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My Freedom Flame

Motivating Writers Worldwide

Tag: Book characters

Spending Quality Time with Our Favorite Book Characters

How to Cope with Character Separation

All authors, indie and traditional, would rather sit at the library, coffee shop, or park and write what’s on their mind while getting paid to do so. Our favorite book characters, usually our mains, we come so close to them throughout this process and working full-time while setting their stories aside is like leaving our own kids if we have any.

Okay, I don’t know what that feeling’s like since I’m childless but I have a general idea. My book characters are, at the very least, closer than siblings and best friends. Leaving them to one day tell the world about them, from all four corners of the globe, well, that’s more than possible.

It’s something every author, indie or traditional, should strive for.

Our characters make our work, something we worked long and hard on, and have breathed life into these compelling people we’ve come to love.

People we’ll do anything and everything for, including making a sacrifice, so they can be known to thousands or for a lucky few of us, millions of readers.

 

Working Full-Time

It’s time away from our writing and editing, meaning time away from the people we’ve brought to life.
We want to focus on our writing, but life has other ideas, as it always does.

For some of us, working forty, fifty, sixty hours a week five to six days keeps us separated from our characters for long periods of time.

It’s why finding time to write each day is so important.

I consider myself lucky, as I’m relatively close to my job and can write and edit in the morning before my workday begins at nine. I can be up at five, eat breakfast, write or edit for two hours, then bolt for work.
I also work in a field where I’m at work when no one else is.

Because of this, I get an extended lunch break, about two and a half hours. Get a good workout in and a little more writing during this time and I’m set.

But not everyone gets this and I’m truly aware.

So, my tip here is to always set your alarm clock an hour earlier or stay up later to get your writing in. I know you’re tired and stress at work might have your mind elsewhere, but shouldn’t writing and editing (I personally love editing) be an escape?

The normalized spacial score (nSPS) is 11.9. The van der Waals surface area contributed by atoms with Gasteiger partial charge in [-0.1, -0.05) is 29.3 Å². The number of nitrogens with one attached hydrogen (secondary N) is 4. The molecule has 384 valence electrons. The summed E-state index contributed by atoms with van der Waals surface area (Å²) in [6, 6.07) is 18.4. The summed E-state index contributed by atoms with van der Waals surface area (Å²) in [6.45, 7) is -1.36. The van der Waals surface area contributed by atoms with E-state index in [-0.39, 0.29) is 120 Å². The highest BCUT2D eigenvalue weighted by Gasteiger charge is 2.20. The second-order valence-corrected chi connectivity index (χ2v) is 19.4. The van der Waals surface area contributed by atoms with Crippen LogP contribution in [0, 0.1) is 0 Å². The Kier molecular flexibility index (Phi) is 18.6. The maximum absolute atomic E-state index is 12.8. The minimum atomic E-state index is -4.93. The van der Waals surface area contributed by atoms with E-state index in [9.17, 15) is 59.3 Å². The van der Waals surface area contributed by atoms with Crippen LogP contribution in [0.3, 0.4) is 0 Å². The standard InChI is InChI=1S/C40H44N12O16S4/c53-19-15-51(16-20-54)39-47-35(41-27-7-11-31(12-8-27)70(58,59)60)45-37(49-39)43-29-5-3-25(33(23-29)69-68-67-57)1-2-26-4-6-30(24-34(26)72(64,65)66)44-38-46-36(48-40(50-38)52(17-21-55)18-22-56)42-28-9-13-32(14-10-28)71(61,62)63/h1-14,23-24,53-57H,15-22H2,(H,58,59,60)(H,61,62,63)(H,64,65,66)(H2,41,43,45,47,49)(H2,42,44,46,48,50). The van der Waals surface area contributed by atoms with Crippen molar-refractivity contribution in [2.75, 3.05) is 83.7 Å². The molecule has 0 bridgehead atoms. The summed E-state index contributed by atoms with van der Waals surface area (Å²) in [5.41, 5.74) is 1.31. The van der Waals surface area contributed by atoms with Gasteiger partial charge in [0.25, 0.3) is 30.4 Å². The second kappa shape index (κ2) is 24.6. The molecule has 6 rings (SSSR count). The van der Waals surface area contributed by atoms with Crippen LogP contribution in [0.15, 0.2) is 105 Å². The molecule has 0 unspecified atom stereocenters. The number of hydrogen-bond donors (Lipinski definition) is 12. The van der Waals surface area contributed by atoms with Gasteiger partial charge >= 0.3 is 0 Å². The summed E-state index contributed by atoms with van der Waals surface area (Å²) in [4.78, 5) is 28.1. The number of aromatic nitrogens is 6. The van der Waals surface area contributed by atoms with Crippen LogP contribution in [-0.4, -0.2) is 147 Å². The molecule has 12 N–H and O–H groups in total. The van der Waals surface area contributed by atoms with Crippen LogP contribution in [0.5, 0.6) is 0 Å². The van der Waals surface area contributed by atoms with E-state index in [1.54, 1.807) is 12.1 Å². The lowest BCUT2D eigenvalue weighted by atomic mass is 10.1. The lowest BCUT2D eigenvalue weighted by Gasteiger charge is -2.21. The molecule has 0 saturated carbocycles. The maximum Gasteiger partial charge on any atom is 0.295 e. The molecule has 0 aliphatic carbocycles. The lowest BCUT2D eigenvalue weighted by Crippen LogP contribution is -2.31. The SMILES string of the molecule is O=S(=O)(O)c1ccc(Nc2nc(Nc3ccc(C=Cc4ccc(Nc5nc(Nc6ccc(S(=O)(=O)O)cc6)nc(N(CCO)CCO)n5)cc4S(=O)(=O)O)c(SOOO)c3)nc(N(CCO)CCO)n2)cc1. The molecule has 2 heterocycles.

Hey, you can sleep and continue to dream or you can wake up and make that dream a reality.

Bring Your Book or Manuscript with You

If you love your book characters as if they’re family, and you should, bring a copy of your book with you. If you haven’t published yet, don’t worry; print your manuscript and take it to work with you.

You can read on your lunch breaks, even if it’s only a half-hour. But again, talk about ultimate stress relief from your day job. You’re able to do something important to you and it’s positive while your co-workers and peers continually complain about life.

And who knows, maybe that book will make you a full-time living one day and you will be writing in libraries, coffee shops, and parks, among other places.

You can read, edit, and if you’re allowed a laptop, you can even write some more. If you’ve an hour lunch break, write for thirty to forty-five minutes and boom, your character separation has been combatted twice; once in the morning, once in the afternoon.

Sure, they’re small tidbits of your day. Thirty minutes here, forty-five minutes there, but you’re also going to have all evening to work, too.

 

Weekend Advantage

Yes, use your weekends to your advantage. I work a truncated schedule on weekends; only until mid-to-late afternoon, giving me all evening to work on my next books that will soon be released.

For you, you might have this time free. If so, take advantage of those weekends. Even if you’re working so many hours a week that you can’t find time to write or spend quality time with your characters (editing and bringing these babies to life!), use your weekends.

Come on, you have either Saturday or Sunday. Even a few friends of mine who work twelve-hour shifts in distribution centers on weekends have time to pursue their passions and hobbies.

And you do, too.

Even if you have activities scheduled each weekend, utilize the same tips I mentioned above regarding your workdays. Wake up an hour earlier or go to bed an hour or two later. You do have time to make this happen and it will happen, trust me.

 

Book Character Separation Isn’t Permanent

No, it isn’t permanent and that’s something to remember!

Instead, it’s all about working around your daily schedule to find time to improve your manuscript and continue to bring these characters you’ve created to life.

Sometimes, it is tough to leave these characters as we go off and do adult things like work, and whatever other commitment we’re obligated to.